As Bradford resumes writing, we are transported back to 1597 London, where we meet a young man named John Robinson. John Robinson is tormented. Despite making history as the youngest dean in the history of Cambridge University, something is eating at him. In those days Cambridge deans were required to take a vow of celibacy, but now his childhood sweetheart is on the verge of getting married. Is this arranged marriage what Bridget truly wants? Should he be questioning his loyalty to Cambridge versus his love for Bridget? Throwing caution to the wind, Robinson recklessly rides by horseback for three days to his hometown of Sturten le Steeple to put his mind at rest, once and for all.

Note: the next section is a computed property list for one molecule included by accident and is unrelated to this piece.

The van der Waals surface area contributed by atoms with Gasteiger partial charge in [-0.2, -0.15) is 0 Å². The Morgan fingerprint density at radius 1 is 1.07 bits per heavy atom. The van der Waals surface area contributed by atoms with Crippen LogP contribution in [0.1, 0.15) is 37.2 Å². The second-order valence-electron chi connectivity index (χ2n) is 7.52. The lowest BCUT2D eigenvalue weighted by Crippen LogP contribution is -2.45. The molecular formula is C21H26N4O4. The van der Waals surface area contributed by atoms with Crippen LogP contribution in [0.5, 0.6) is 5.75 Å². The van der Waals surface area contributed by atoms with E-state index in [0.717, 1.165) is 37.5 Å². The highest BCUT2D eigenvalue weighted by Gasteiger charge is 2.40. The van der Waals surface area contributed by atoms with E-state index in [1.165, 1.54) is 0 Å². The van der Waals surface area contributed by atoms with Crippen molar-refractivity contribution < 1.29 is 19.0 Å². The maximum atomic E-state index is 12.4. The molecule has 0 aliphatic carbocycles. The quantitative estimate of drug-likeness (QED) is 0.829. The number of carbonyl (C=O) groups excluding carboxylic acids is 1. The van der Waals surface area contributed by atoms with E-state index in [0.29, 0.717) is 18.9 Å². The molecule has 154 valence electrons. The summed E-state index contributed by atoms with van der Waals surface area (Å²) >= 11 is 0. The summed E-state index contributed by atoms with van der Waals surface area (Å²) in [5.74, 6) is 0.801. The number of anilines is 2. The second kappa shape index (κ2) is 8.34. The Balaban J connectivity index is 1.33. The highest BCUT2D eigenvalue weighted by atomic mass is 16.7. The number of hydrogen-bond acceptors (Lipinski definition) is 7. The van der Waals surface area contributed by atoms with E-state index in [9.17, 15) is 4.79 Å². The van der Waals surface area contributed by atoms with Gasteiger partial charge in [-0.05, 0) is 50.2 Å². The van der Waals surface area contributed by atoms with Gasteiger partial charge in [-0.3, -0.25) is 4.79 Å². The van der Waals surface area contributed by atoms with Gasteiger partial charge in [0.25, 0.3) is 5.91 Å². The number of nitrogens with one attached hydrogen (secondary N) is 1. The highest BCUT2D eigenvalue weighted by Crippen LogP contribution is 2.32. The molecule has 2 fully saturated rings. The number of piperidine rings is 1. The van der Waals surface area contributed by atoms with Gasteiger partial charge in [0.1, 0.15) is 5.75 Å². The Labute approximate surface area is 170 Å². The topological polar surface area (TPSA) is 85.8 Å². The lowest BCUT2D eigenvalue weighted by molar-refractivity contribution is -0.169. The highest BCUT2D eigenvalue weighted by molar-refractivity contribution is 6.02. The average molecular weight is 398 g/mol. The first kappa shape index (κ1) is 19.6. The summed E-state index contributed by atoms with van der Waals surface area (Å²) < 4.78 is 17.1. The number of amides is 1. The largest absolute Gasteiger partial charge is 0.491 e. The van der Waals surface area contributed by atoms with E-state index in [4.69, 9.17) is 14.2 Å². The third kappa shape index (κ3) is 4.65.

With the wedding just a few months away, the arrival of the disheveled hometown hero is quite a surprise – especially for Bridget. After a time of awkward silence, the true feelings of John and Bridget surface, scrapping her neatly arranged marriage plans and Robinson’s historic career as a Cambridge dean. It turns out that our nation’s story begins with a love story. If not for John and Bridget’s romance, perhaps our country would not exist.
Now that Robinson is no longer a dean, newly unemployed and supporting a new wife, he needs to find work. Fortunately, at Cambridge he had met William Brewster, postmaster of the town of Scrooby in Nottinghamshire, England. Mr. Brewster wisely offers the gifted teacher and scholar a teaching job in this small town.